Media culture  

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This page Media culture is part of the politics series.Illustration:Liberty Leading the People (1831, detail) by Eugène Delacroix.
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This page Media culture is part of the politics series.
Illustration:Liberty Leading the People (1831, detail) by Eugène Delacroix.
Loisirs Littéraires au XXe siècle (English: "Literary leasures in the 20th century") is the title of an illustration from the story "The End of Books" by French writer Octave Uzanne and illustrator Albert Robida, a story about a post-literate society in which readers have become 'hearers', consumers of audio books. It was published in the collection Contes pour les bibliophiles (1895). The illustration depicts a female reader of the 20th century, imagined by Robida, who is listening to  "12 poètes assortis" (twelve assorted poets) in on the balcony overlooking a future city.
Enlarge
Loisirs Littéraires au XXe siècle (English: "Literary leasures in the 20th century") is the title of an illustration from the story "The End of Books" by French writer Octave Uzanne and illustrator Albert Robida, a story about a post-literate society in which readers have become 'hearers', consumers of audio books. It was published in the collection Contes pour les bibliophiles (1895). The illustration depicts a female reader of the 20th century, imagined by Robida, who is listening to "12 poètes assortis" (twelve assorted poets) in on the balcony overlooking a future city.

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Train wreck at Montparnasse (October 22, 1895) by Studio Lévy and Sons.
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Train wreck at Montparnasse (October 22, 1895) by Studio Lévy and Sons.

In cultural studies, media culture refers to the current western capitalist society that emerged and developed from the 20th century, under the influence of mass media. The term alludes to the overall impact and intellectual guidance exerted by the media (primarily TV, but also the press, radio and cinema), not only on public opinion but also on tastes and values.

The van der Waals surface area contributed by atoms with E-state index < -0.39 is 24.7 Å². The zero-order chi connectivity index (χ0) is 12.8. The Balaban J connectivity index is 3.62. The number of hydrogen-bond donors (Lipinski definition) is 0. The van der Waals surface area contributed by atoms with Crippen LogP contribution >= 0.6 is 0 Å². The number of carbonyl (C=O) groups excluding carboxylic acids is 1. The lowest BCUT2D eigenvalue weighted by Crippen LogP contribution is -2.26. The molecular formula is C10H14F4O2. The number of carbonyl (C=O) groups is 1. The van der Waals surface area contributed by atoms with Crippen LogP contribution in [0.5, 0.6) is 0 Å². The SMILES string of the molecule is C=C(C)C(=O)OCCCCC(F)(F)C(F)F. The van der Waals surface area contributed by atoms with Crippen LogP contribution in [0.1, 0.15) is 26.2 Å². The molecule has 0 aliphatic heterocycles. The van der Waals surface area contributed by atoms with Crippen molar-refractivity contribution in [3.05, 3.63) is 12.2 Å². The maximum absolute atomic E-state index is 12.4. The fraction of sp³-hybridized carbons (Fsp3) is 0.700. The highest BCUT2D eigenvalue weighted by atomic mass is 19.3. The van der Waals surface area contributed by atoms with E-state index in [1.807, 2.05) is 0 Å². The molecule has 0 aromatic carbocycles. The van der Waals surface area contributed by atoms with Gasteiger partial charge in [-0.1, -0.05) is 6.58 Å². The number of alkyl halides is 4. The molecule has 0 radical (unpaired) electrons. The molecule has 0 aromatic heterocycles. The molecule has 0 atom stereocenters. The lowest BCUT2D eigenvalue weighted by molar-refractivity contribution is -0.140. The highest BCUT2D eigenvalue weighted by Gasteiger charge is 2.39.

The alternative term mass culture conveys the idea that such culture emerges spontaneously from the masses themselves, like popular art did before the 20th century. The expression media culture, on the other hand, conveys the idea that such culture is the product of the mass media. Another alternative term for media culture is "image culture."

Media culture, with its conflicts of interest due to advertising and public relations, is often considered as a system centered on the manipulation of the mass of society to represent and reproduce dominant ideologies. Prominent in the development of this perspective has been the word of Theodor Adorno since the 1940s. Media culture is associated with consumerism, and in this sense called alternatively "consumer culture."

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The news media mines the work of scientists and scholars and conveys it to the general public, often emphasizing elements that have inherent appeal or the power to amaze. For instance, giant pandas (a species in remote Chinese woodlands) have become well-known items of popular culture; parasitic worms, though of greater practical importance, have not. Both scholarly facts and news stories get modified through popular transmission, often to the point of outright falsehoods.

Hannah Arendt's 1961 essay "The Crisis in Culture" suggested that a "market-driven media would lead to the displacement of culture by the dictates of entertainment." Susan Sontag argues that in our culture, the most "...intelligible, persuasive values are [increasingly] drawn from the entertainment industries", which has spelt the "undermining of standards of seriousness." As a result, "tepid, the glib, and the senselessly cruel" topics are becoming the norm.

Some critics argue that popular culture is “dumbing down”: "newspapers that once ran foreign news now feature celebrity gossip, pictures of scantily dressed young ladies... television has replaced high-quality drama with gardening, cookery, and other “lifestyle” programmes [and] reality TV and asinine soaps," to the point that people are constantly immersed in trivia about celebrity culture.

Since the 1950s, television has been the main medium for molding public opinion.

Media culture through religion

Guy Debord, in The Society of the Spectacle argued that media culture, in its mass marketing, has been compared to the role of religions in the past. It has been considered as taking the place of the old traditional religions. The waves of enthusiasm and fervent exaltation for a given product, a characteristic consumerist phenomenon, has been equipared to the "ecstasies of the convulsions and miracles of the old religious fetishism".

Conversely, the Catholic Church, the dominant religion in the Western world, has been considered retrospectively as an antecedent and sophisticated form of Public relations, advertising and Multinational corporation, selling his product to a mass of worshipers/consumers.

See also

Further reading




Unless indicated otherwise, the text in this article is either based on Wikipedia article "Media culture" or another language Wikipedia page thereof used under the terms of the GNU Free Documentation License; or on original research by Jahsonic and friends. See Art and Popular Culture's copyright notice.

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